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A high DIO most often correlates with negative business health. Resources mean more resources if properly allocated. So a high DIO means your resources are sitting dormant in inventory that’s not selling. But that isn’t always the case.

For example, if you get a great deal on a bulk purchase order and bring in a ton of inventory at once, that will skew your DIO higher but can also provide a favorable gross margin ratio.

On the flip side, a low DIO often signifies a healthy business that has consistent sales and optimal purchase orders. However, there are times when a low DIO isn’t a positive indicator.

For example, if you’re too risk-averse about purchasing a new product that ends up being super popular, you may have a truncated DIO but be unable to resupply and capture future sales on that popular product because your competitors took the initial risk on it.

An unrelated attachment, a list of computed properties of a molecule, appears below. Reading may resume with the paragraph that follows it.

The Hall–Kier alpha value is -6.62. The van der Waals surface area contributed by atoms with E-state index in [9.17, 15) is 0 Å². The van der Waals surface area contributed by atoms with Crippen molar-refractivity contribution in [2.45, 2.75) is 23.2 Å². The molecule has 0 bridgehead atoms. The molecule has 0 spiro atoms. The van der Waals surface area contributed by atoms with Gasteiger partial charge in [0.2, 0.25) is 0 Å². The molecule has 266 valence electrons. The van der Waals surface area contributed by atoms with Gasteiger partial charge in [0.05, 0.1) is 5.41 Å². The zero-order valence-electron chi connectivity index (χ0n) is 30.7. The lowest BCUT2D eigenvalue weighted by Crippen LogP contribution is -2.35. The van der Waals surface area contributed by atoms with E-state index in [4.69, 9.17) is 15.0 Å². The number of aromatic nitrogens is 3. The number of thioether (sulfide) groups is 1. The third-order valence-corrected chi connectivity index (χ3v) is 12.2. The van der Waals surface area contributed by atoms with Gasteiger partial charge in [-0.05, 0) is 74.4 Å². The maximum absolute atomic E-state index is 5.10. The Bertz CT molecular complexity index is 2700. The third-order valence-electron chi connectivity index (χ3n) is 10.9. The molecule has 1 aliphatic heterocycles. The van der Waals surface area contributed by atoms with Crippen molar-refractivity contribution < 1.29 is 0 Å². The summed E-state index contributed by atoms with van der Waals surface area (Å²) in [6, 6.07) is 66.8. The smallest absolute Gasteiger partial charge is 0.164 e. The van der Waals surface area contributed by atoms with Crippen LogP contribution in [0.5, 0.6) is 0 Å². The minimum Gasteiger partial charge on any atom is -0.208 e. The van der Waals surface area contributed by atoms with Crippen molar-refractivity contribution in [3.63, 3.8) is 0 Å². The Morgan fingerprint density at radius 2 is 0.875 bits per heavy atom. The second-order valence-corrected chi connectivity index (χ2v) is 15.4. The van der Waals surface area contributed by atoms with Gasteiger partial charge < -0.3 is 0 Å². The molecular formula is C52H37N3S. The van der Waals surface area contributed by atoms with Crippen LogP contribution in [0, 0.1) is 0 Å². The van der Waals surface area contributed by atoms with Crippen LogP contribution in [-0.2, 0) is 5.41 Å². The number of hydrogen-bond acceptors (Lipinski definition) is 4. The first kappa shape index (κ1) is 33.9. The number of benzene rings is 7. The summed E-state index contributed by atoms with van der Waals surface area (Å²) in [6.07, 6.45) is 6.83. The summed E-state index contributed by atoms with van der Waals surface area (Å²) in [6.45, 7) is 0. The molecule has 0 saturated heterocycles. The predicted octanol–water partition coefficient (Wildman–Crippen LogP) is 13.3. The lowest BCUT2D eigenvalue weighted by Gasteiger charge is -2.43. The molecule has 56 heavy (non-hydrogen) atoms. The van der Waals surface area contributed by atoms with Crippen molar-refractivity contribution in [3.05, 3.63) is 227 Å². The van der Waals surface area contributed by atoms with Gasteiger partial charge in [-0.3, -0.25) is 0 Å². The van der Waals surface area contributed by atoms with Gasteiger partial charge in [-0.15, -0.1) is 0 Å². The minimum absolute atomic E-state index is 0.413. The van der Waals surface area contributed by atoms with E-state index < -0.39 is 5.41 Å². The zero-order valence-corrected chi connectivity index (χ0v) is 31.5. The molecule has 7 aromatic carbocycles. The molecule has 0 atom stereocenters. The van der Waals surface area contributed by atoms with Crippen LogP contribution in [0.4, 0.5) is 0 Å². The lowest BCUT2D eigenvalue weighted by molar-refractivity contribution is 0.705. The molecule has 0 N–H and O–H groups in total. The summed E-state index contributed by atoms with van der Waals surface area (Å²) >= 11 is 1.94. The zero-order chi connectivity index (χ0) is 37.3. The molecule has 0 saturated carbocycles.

Another concern with a low DIO is inventory shrinkage, which represents an unaccounted-for difference between on-hand inventory versus what the accounting records show. If there’s miscounted inventory, damaged or lost inventory, or theft, then that will skew the DIO lower but with an asterisk attached to the number.

The point of these examples is to highlight how important it is to realize the uniqueness of your business. Concepts such as DIO, profit margins, cost of goods sold, and accounts receivable are valuable ones on which to base your decision-making. But every business has nuances within each metric that are critical for owners and operators to understand.


How to calculate days inventory outstanding (DIO)

You should be relying on your inventory management software for critical measures such as DIO. It’s faster, removes human error, and offers a plethora of measures in easy-to-digest formats. But it’s still important for you and relevant team members to know how to calculate your DIO so that you understand what it’s saying conceptually.